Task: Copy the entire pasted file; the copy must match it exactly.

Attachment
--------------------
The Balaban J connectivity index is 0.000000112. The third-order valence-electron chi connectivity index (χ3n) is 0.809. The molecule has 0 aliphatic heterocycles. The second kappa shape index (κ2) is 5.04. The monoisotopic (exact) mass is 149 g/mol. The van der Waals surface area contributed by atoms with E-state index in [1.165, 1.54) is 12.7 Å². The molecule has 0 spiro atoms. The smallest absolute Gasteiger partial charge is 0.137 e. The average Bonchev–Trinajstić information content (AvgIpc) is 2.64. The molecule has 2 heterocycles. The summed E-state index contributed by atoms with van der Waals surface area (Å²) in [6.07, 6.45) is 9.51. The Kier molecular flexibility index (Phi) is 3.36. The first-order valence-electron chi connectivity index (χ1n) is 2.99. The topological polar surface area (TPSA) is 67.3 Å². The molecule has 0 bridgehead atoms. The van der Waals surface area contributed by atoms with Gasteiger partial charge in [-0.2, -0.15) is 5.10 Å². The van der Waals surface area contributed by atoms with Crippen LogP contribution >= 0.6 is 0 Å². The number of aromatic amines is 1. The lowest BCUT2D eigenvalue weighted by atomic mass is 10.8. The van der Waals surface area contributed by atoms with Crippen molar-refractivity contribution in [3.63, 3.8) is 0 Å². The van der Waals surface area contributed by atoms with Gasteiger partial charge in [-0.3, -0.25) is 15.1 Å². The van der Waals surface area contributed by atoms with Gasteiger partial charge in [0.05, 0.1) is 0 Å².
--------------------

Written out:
The Balaban J connectivity index is 0.000000112. The third-order valence-electron chi connectivity index (χ3n) is 0.809. The molecule has 0 aliphatic heterocycles. The second kappa shape index (κ2) is 5.04. The monoisotopic (exact) mass is 149 g/mol. The van der Waals surface area contributed by atoms with E-state index in [1.165, 1.54) is 12.7 Å². The molecule has 0 spiro atoms. The smallest absolute Gasteiger partial charge is 0.137 e. The average Bonchev–Trinajstić information content (AvgIpc) is 2.64. The molecule has 2 heterocycles. The summed E-state index contributed by atoms with van der Waals surface area (Å²) in [6.07, 6.45) is 9.51. The Kier molecular flexibility index (Phi) is 3.36. The first-order valence-electron chi connectivity index (χ1n) is 2.99. The topological polar surface area (TPSA) is 67.3 Å². The molecule has 0 bridgehead atoms. The van der Waals surface area contributed by atoms with Gasteiger partial charge in [-0.2, -0.15) is 5.10 Å². The van der Waals surface area contributed by atoms with Crippen LogP contribution >= 0.6 is 0 Å². The number of aromatic amines is 1. The lowest BCUT2D eigenvalue weighted by atomic mass is 10.8. The van der Waals surface area contributed by atoms with Crippen molar-refractivity contribution in [3.63, 3.8) is 0 Å². The van der Waals surface area contributed by atoms with Gasteiger partial charge in [-0.3, -0.25) is 15.1 Å². The van der Waals surface area contributed by atoms with Gasteiger partial charge in [0.05, 0.1) is 0 Å².